There are many skeptics when it comes to branding. Those who view it negatively see it as insincere, disingenuous, and manipulative. But it doesn’t need to be this way. There’s a case for genuine marketing, a way of creating a strong, decided presence in order to connect with an eager audience.
I work in book publishing and constantly have to remind myself that not everyone knows what an imprint is: a subdivision of a larger publishing house. For example, Vintage is an imprint of Random House; Scribner, an imprint of Simon & Schuster; Riverhead, an imprint of Penguin; and St. Martin’s Press, an imprint of Macmillan.
For some who live within this bubble of publishing it can come as a surprise that not everyone looks at the spine of a book (where the name and logo of the imprint is located) when they walk into a bookstore; to us insiders it’s practically second nature. However, knowing what an imprint is and becoming familiar with what they publish can be incredibly useful to the general public.
Oftentimes you can tell the tone and quality of a book based on which imprint publishes it. If you’re looking for a business book, Crown and Portfolio are good bets; if you’re looking for something more literary Farrar, Straus and Giroux or Knopf might be the way you want to go; or if you are looking for something quirky in paperback, Harper Perennial, Three Rivers Press, and Plume will probably do the trick.
For those steeped in book culture these imprints are shorthand or, for those who like an air of exclusivity, secret code. It is this subsection of the book buying community that publishers—through social media and traditional advertising—can use branding to connect with and expand their audience.
What marketing naysayers might not know is that there are a number of professionals who are passionate about their branding projects, think deeply about their craft, and who don’t approach awareness-raising with cynicism.
In Brand Thinking and Other Noble Pursuits, Debbie Millman, partner and president of the design division at Sterling Brands, President Emeritus of AIGA, and chair of the School of Visual Arts’ master’s program in Branding, sits down with leading thinkers and designers in the field to get their thoughts on advertising. Throughout her interviews, Millman asks poignant and tailored questions. These unique conversations allow for a diverse range of definitions, anecdotes, and views of the industry.
In her introduction, Millman explains that “branding is a history in flux, and [her] hope is that this collection of conversations can provide a time capsule of the second decade of the 21st century.” Throughout Brand Thinking, humanity and storytelling are common themes; nearly everyone who creates campaigns has a desire to explore what brands are and what brand awareness means.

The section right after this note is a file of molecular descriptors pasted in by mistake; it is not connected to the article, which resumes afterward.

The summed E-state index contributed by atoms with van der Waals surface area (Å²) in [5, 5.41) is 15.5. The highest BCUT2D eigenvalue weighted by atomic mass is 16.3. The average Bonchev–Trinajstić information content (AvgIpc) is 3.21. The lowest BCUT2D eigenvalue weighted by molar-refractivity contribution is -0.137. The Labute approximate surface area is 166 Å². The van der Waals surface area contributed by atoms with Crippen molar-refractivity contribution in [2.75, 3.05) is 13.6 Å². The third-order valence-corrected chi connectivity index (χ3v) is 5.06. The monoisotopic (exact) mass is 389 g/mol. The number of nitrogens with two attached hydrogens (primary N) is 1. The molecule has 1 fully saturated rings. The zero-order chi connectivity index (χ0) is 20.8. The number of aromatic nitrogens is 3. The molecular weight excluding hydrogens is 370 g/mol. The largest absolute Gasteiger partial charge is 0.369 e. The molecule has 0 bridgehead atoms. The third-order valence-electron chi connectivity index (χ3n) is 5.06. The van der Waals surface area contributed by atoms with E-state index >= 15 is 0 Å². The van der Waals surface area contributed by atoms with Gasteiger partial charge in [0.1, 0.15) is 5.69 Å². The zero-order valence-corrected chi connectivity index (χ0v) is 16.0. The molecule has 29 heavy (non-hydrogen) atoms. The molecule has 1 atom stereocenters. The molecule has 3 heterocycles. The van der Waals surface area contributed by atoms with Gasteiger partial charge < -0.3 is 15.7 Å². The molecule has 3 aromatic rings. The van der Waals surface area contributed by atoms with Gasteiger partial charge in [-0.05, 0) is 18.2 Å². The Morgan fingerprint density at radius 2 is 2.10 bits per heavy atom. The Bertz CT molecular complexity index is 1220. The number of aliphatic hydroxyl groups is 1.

One of the participants is Dori Turnstall, an Associate Professor of Design Anthropology, an area of study she explains has two components: the practical dimension, how to design products based on our understanding of people, and the theoretical, understanding how “the process and artifacts of design help define what it means to be human.”
From cultural critics Daniel Pink and Malcolm Gladwell to designer Karim Rashid to entrepreneur Seth Godin to a number of industry executives, Millman asks her subjects to explore the notion of “brand.” Each come to varying conclusions while sharing years of experience and knowledge.
Here are just a few excerpts from a book full of fascinating answers.
As mentioned, marketing expert Seth Godin was interviewed for the book. Here he defines brand:
I believe that ‘brand’ is a stand-in, a euphemism, a shortcut for a whole bunch of expectations, worldview connections, experiences, and promises that a product or service makes, and these allow us to work our way through a world that has thirty thousand brands that we have to make decisions about every day.
Wally Olins, Chairman of Saffron Brand Consultants of London, Madrid, Mumbai and New York, and author of a number of books on branding, has this to say about different mediums throughout the years (something to keep in mind as we’re flooding with information about the Internet and mobile devices):
Television didn’t kill radio; film didn’t kill theater. There will certainly be huge changes. But one medium doesn’t kill another. Each new medium actually makes the previous one better. Radio no longer resembles what it was before television. Television no longer resembles what it was before the Internet. All these things will change, but they give us a multiplicity of choice.
Anthropologist and author Grant McCracken, formerly a senior lecturer at the Harvard Business School and consultant for Coca-Cola, Chrysler, and Kraft, says this about understanding culture:
Designers—or indeed anybody who’s interested in business change or social change—need to make a knowledge of the culture and the social world in which they work the first condition of their provocation.
Regarding storytelling, former Chief Creative Officer of Ogilvy & Mather Brian Collins, who now runs his own communication and branding firm and whose clientele history includes Hershey’s, Coca-Cola, and Microsoft, says: